Beyond idealism, new logic and pandemic

29 Apr

Kant’s simplification led to abstract formulations so complicated that it would be inappropriate to call them complex since he intended the opposite, but the attempt to reduce 12 categories and three central ideas: the psychological (soul), the cosmological (the world as a whole) ) and the theological (of God).
This will produce an ingenious, rational but very complicated construct, which are the three judgments that would link Subject (A) to predicates (B), the judgments: analytical, synthetic a priori and a posteriori, the idea of a priori judgments was the most controversial because it sees the mind as having a natural memory.
Edmund Husserl and Gottlob Frége, who had a strong arithmetical logic formation, looked at this Kantian theme, imagining that logic could not be reformulated based on action, that is, we do not change our mind because our way of acting changes, this is based on all who seeing the change in the logic of everyday life caused by the pandemic, they imagine that the mind does not change.
Husserl’s departure from mathematical logic to the world of experiences, under the strong influence of Franz Brentano who worked on intentionality (see the previous post, the other eidos), made him formulate a new world of experiences, from human emotions to total life of the world (Lebenswelt).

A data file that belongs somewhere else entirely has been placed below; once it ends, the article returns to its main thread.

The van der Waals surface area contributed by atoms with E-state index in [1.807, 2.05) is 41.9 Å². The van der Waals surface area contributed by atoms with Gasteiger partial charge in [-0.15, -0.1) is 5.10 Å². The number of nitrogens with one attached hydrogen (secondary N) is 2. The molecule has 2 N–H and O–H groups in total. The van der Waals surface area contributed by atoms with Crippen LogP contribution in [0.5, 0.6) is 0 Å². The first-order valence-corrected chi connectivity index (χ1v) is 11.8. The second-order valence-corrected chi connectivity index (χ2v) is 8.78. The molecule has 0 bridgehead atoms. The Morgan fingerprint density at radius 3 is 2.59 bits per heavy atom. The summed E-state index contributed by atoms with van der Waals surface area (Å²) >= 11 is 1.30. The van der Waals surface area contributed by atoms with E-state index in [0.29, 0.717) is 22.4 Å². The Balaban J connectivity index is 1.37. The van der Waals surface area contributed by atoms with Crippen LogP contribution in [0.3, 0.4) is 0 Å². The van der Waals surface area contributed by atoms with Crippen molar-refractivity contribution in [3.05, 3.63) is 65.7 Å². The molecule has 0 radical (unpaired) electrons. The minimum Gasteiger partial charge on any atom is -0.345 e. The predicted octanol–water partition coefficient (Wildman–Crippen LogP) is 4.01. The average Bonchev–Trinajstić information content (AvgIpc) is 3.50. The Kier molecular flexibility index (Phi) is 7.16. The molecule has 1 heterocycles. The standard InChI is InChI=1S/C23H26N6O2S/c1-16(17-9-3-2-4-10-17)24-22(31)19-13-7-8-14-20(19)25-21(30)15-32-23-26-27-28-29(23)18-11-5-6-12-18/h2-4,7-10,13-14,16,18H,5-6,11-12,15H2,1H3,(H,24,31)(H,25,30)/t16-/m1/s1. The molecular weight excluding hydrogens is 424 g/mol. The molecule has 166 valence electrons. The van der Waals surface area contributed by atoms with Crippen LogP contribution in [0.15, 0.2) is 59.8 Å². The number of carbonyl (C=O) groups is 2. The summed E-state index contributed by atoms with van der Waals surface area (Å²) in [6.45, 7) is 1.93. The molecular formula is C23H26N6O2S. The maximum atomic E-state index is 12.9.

While the Logical Investigations date back to 1900 and 1901, their idea of intentionality formulated in their phenomenology as the return to things themselves, or how they appear to consciousness through phenomenological reduction, their epoché, which is to place our concepts and thoughts in parentheses, a clear disagreement with the Cartesian cogito.
On its return to the Greek eidos, it will promote eidetic variation, which can be explained as from the phenomenological epoché (putting concepts in parentheses) it produces an eidetic variation on the idea we had of the thing (concepts, thoughts or objects) and it can produce in the end new “horizons”, a fundamental category for the dialogue about the new.
Our pandemic phenomenon produced an “colletive” epoché, a new look at a deadly virus, we had to produce an eidetic variation, what we think of this “little flu”, and this should produce new “horizons” about the concepts of how to live the day to day: attitudes health, economic solidarity and total reformulation of family life: spaces, time, food and relationships and the use of technology.
Idealists continue to imagine that everything will be as it was before, they did not do the epoché pandemic.


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